I am not an expert on gun legislation, but the fact is that the number of guns among civilians in our country is high. Only Finland in Europe has a higher number of weapons per capita. However, the situation there is completely different, partly because of the Finnish hunting culture and, above all, because of the country’s compulsory military service and national defence doctrine. Our situation does not even bear comparison with the USA, where civil gun ownership is part of the political culture and constitutional tradition. Our only tradition is in the manufacture of weapons and the strength of the arms industry. My personal view is that our gun legislation should be inherently restrictive and should, therefore, make the acquisition of a gun more difficult, not easier. In addition to the currently loose firearms possession rules, I consider the lack of more effective analytical and forensic information tools for the police and security forces to be a problem. Suppose a person is interested in owning a firearm. In that case, he or she should accept lesser privacy protection in relation to the law enforcement or intelligence services compared to an unarmed citizen.

Why is openness so important for academia, and why can't universities have similar systems to those used in courts or airports?

The reasons for the futility of such security checks are both philosophical and practical. In a university setting, we could debate the natural tension between free thought and moral authority. But the question of openness or closure is beyond debate; any form of closure is in direct conflict with the fundamental purpose of the university in all its roles. While authority must have the final say in a university, it must not lead to any form of permanent or systemic closure, whether physical or social. The kind of security arrangements that involve permanent walk-through metal detectors and body searches can only be effectively implemented in buildings with a strictly limited number of entrances, such as a high-rise building with a small footprint, or in buildings with a secure outer perimeter. Our buildings, where many people are constantly going in and out through a large number of entrances, cannot be secured in this way. And even if we placed such detectors at each of the hundreds of entrances to our buildings and posted two armed guards at each point – which is the bare minimum needed to stop a single determined gunman – it would not protect the people standing in line at the entrance and elsewhere, not to mention the fact that even an armed guard may not be able to effectively stop a shooter if caught by surprised on a normal day. The airport is a good example of this reality. Security checks are designed to protect people on planes, but they are not a universal tool to protect passengers and employees. Neither security frames nor armed guards, of which airports have by far the most, prevented a bombing in Brussels that killed over 30 people in 2016.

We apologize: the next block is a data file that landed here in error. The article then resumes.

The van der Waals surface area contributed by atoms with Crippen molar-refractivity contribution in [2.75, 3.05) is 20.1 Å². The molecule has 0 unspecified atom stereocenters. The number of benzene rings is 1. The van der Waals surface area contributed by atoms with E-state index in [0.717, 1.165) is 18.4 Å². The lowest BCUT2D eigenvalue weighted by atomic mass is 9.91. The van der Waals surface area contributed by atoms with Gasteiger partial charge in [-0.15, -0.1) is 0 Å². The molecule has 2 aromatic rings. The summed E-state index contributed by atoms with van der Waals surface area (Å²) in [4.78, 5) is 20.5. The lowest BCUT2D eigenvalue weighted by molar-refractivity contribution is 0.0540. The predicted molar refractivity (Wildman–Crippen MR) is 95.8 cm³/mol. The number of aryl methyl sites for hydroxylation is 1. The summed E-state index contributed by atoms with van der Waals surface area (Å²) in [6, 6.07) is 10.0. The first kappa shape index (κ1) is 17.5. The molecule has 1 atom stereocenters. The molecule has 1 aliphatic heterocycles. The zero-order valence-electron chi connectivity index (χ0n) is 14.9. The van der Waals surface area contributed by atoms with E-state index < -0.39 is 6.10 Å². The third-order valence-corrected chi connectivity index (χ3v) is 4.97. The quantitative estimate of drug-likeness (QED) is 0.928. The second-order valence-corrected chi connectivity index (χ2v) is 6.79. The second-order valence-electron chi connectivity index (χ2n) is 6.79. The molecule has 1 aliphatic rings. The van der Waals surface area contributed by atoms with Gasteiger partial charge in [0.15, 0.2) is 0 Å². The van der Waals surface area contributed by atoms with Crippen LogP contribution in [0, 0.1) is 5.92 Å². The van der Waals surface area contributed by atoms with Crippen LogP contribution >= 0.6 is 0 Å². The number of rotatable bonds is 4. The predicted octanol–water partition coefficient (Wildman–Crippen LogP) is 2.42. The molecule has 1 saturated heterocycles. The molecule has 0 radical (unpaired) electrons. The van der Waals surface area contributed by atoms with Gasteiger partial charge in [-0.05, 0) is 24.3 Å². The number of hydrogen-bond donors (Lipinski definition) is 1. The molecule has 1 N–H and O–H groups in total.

What is the experience of public institutions abroad?

These clearly show that some measures to increase resilience make sense, can reduce the scale and impact of an attack and increase the effectiveness of security forces. Habits, information and the ability to lock the door quickly, to put it simply, play a key role. But the only effective tools to prevent such tragedies altogether are the analysis and intervention capabilities of the police and intelligence services.